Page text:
Tuesday, December 16, 2014

Concerto Guide: Mozart's Sinfonia Concertante, K. 364

The sinfonia concertante genre is the turducken of the classical world. Whazzat? A "turducken" is a particularly extravagant holiday meal consisting of a boned turkey, stuffed with a boned duck, stuffed with a boned chicken. Supposedly quite tasty. But a definite mix of different things. So too is the sinfonia concertante genre, which is really a blend of the two genres of the symphony and the concerto. Think of it as a symphony stuffed with a concerto.

In any case, probably the only reason we pay much attention to the genre today is because of a superb composition by Mozart, the Sinfonia concertante, K. 364, in E flat for violin, viola and orchestra.

The Wikipedia article on the sinfonia concertante form is not very good. It seems obvious to me that the genre is a holdover from the Baroque concerto grosso, though reinterpreted in the Classical style. In any case, the only important piece in this genre is the one by Mozart, but it's a good one.

The Sinfonia concertante in E flat is a unique piece with a unique sound. Mozart loved the viola and may have written the viola part in this concerto for himself to play. In any case, the sound of the whole orchestra is imbued with the timbre of the viola. Take the first chord for example:

The violas, divisi, are playing quite high double stops, in the same range as the violins, in their lowest register, with the oboes in their low register, the horns doubling the oboes and cellos. The effect is to the give the piece a characteristic sound, shaped by the viola. Rosen remarks that this is a "milestone in Mozart's career: for the first time he had created a sonority at once completely individual and logically related to the the nature of the work." [The Classical Style, p. 215]

Though the slow movement and rondo finale are very fine, the real weight of the piece is in the somber first movement. The themes are closely linked:

The solo parts are written with both brilliance and pathos. They often echo one another so closely that listening to a recording without the score you might at times be puzzled as to who is playing what. While the timbres are different, the instruments are handled very similarly. Here is the brief but effective cadenza at the end of the first movement:

This concerto represents a considerable increase in maturity in Mozart's writing and also is his final example of a concerto with more than one soloist. From now on he will compose only concertos for solo piano and orchestra, mostly for his own use. And that we will take up next week. In the meantime, here is a performance of the Sinfonia concertante in E flat with Gidon Kremer, Kim Kashkashian and the Wiener Philharmoniker conducted by a young Nikolaus Harnoncourt:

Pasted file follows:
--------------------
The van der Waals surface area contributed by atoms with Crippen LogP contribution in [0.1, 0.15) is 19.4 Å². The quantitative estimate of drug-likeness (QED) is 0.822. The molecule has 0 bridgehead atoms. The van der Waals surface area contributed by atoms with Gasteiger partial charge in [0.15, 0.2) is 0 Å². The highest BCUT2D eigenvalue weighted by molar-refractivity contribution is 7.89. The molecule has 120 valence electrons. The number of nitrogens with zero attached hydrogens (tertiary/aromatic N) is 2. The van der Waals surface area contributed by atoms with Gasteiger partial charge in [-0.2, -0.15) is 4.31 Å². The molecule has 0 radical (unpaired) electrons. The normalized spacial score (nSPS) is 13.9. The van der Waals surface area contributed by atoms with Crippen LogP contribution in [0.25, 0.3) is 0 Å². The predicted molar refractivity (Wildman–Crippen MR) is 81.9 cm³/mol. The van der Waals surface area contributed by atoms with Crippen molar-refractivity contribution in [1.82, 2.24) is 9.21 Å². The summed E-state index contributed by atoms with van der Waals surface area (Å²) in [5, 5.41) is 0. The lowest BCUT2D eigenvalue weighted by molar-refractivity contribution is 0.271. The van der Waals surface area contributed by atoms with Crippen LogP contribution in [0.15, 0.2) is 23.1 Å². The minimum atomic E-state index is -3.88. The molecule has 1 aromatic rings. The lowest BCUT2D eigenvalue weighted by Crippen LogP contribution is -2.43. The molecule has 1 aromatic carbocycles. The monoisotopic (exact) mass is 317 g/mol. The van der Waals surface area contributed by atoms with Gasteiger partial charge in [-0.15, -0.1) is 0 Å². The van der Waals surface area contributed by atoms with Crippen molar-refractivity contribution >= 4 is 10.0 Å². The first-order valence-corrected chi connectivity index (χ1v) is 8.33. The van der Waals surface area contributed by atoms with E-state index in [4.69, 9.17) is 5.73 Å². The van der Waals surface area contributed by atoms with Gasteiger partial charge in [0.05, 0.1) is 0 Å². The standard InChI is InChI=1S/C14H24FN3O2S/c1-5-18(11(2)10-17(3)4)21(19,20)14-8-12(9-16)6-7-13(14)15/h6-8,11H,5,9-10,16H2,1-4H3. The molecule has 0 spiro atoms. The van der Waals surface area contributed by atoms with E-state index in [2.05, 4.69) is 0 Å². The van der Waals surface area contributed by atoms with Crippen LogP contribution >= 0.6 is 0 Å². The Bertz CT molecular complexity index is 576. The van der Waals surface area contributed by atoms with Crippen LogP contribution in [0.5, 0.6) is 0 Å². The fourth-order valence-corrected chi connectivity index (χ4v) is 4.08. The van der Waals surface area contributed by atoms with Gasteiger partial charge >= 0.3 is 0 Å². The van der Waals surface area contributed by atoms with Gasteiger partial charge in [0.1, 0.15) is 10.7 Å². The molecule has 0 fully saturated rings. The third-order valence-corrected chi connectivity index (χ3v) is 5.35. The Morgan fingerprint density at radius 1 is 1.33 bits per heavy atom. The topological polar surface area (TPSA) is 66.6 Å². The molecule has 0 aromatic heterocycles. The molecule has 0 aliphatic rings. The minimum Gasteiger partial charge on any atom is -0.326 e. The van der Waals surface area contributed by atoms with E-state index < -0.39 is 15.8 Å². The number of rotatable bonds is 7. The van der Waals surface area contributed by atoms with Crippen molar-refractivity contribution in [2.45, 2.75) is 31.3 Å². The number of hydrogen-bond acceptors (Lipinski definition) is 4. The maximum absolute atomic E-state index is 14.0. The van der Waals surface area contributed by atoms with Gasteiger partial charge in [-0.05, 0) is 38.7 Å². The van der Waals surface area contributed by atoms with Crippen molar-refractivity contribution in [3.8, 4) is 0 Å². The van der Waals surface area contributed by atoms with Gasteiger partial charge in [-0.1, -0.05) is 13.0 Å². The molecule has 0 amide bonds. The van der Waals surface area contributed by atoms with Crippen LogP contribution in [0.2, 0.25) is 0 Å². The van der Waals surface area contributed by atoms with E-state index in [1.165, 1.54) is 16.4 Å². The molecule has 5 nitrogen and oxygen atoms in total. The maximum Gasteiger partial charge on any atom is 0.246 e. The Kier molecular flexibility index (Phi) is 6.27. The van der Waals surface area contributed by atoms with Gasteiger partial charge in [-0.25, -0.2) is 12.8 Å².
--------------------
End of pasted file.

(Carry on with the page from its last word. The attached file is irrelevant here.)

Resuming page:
Rickard said...

I've just finished listening to the Sinfonia Concertante along with score (see https://www.youtube.com/watch?v=QRQaGHVfKck) and it's an excellent piece. The 2nd movement is my favorite. It has great melodies with lots of nice embellishments and I love the mood produced with the harmony, orchestration etc. Anyways, I think it's hard to draw the line between concerto and symphony in the case of the sinfonia concertante. It can be seen as a concerto with more orchestral participation or a symphony with emphasis on one or more specific instruments (soloists). Well, I guess the choice (interpretation of the circumstances) is up to the composer in the end.

I found it somewhat odd that the violin is scored as a transposing instrument here. I suppose the violin is playing within a higher range than usual.

Finally, I've noticed a while ago that Mozart usually ends his cadenzas using trills. It seems to be his signature move for that purpose. It certainly gives a clear and easily recognizable ending to the cadenzas. I haven't thought about how other composers end their cadenzas, maybe they have other signature moves.

Bryan Townsend said...

I haven't done a study, but it is fairly conventional during this period to end a cadenza with a trill. Yes, this is a great piece and one that I just got to know not long ago.

It is not the violin that is transposing, but the viola. I didn't mention this in the post, but Mozart, in order to achieve a more intense, forward sound for the viola, asks that it be tuned up a semitone higher than usual and therefore it is notated in D major instead of E flat major. Nowadays this is not usually done.

Rickard said...

Ah, I was actually thinking viola but wrote violin for some reason.